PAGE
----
Talking this all through with Ed was helpful. I could relax into this being who I am, mild dysfunctions and all.  AND be more understanding of others. What Ed and I then talked about is that we ALL are on differing points of these various diversity spectra, there is no “normal.” It’s just that some of us are more extreme than others along some of the axes – positive in some, and negative in others, and sometimes very positive in some and most assuredly very negative in others. It was very relaxing to see all this.

These authors note that too often society does not do well with diversity or extremes (especially negative ones) AND focuses on only two intelligences: verbal ability and mathematics!  Before I left Ed’s office he could not help but ask, “So Gary, how are you feeling now? What is your mood? How is your body, what are you sensing?” As I paused I found that I could actually answer some of his somatic questions! “Ed, I feel a softness in my body, a release of tension, and expansion, and a deep peace.”

So the lesson here is as follows: 1) Do what I can do and have pleasure doing it (even if I am the only one on the planet that enjoys this activity), 2) accept what I can not do and cannot at present have pleasure doing, and 3) enrich my life by developing those undeveloped areas in my life. So for me, the latter would mean to be open to the possibility that my life could be so much richer if I took more pleasure in who I am now, accepted who I am not now, and opened myself to my deeper but as yet hidden capacities for socialization, emotional connection, and body awareness.

So to recapitulate, the idea is to find what you really enjoy and where your natural gifts lie and commit yourself to those things while at the same time building capacities in areas that you are not so gifted in so as to have a more balanced and much more joyful life.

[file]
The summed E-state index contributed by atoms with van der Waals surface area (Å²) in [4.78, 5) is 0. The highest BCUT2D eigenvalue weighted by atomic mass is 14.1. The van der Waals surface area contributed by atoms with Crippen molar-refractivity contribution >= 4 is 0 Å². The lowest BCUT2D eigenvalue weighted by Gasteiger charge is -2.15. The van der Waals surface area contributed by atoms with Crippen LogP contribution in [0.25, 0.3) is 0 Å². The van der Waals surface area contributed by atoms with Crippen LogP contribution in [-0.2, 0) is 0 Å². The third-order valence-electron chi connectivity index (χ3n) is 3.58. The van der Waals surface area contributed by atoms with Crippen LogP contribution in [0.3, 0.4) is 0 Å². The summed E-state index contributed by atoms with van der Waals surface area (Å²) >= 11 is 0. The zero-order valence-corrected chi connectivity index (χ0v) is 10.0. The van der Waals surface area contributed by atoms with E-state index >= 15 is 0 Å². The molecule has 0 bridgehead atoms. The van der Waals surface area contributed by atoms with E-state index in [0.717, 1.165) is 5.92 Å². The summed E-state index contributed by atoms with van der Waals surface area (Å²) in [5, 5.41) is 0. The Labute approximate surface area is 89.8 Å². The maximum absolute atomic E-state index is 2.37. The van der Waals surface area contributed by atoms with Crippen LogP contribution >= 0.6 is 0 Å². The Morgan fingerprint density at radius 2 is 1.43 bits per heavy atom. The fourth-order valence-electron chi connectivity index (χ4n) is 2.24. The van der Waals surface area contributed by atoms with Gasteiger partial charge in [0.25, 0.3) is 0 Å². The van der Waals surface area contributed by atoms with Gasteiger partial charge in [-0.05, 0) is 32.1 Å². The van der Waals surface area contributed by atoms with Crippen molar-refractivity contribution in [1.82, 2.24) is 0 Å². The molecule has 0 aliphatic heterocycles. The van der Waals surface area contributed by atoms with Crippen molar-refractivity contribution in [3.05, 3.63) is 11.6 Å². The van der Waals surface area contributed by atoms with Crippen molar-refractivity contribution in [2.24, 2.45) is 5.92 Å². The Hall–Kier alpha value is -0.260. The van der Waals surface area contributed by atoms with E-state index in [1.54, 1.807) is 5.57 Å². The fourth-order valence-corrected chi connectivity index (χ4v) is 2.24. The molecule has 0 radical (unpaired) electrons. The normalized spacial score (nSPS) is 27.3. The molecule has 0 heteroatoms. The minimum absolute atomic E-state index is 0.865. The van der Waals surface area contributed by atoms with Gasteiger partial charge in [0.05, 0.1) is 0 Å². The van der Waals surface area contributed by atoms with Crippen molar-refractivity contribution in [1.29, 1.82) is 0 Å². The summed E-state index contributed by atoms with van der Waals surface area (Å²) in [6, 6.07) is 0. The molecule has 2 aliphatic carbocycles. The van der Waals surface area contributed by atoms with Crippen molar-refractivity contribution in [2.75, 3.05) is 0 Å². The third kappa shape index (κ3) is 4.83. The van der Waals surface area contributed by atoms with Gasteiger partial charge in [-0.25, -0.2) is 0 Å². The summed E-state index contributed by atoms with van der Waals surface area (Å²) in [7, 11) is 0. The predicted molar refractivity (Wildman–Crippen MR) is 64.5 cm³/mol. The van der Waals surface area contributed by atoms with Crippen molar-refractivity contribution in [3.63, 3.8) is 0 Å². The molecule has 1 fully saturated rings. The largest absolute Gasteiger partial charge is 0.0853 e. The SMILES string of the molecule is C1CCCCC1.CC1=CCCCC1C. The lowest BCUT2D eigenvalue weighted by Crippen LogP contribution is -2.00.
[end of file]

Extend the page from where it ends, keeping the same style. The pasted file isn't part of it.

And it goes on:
As I told Ed as I was leaving his office, I am beginning to feel the invitation to freedom – freedom to do what I like to do for no other reason than I like to do it! I do not need to force myself to lead work scenes in a workshop setting or teach Pathwork lectures. What would bring me joy? I can do my inner work (via my spiritual practices, working with the Pathwork Lectures, having regular sessions with Moira and Ed, participating in the graduate program, having spiritual buddies, etc.) and share what I learn and experience in my blog and in my many one-to-one conversations, starting with Pat. I can build other Pathwork helps and put them on my website. I can record the Pathwork Lectures. I can enjoy spiritually deep one-to-one conversations and even offer helper sessions to others. These are all things that bring me joy and fulfillment.

And as far as personal development and spiritual growth are concerned, here is where I want to commit myself to growing in my capacity for intimacy with Pat. While I say this is what I want, however, not having experienced such intimacy I am hesitant to jump into the abyss of that unknown territory. But when I do this may also bring the socialization and body awareness with it.

But it is increasingly clear that to grow in this most challenging areas does not leave time for a lot of administrative work at Sevenoaks. AND though I have had a lifetime of identity in the administration and leadership side of organizations and can do these activities fairly competently, at 70 I do not have to hold down offices within the Mid-Atlantic Pathwork organization (jobs that require a modicum of social skills to say the least, skills I do not yet possess). Nor do I have to develop my skills to teach, lead Core sessions, lead work scenes, etc. These activities are just not me, at least not me yet. Yea! Free to be me.

So can I really do this backing off? How can I pull back from the Mid-Atlantic Pathwork organization, gracefully? Perhaps the organization is more than ready for me to back off!  We’ll see.  I have already delegated many aspects of these roles I am in and have not volunteered to jump more into teaching. No, my next years on this planet need to be focused on balancing out my heretofore intellectual avocations and vocations with a rich socialized, emotionally connected, and embodied way of being on the planet! There will just not be time for what I have done all my life up until now. It feels good to be clear about this.

Shared in love, Gary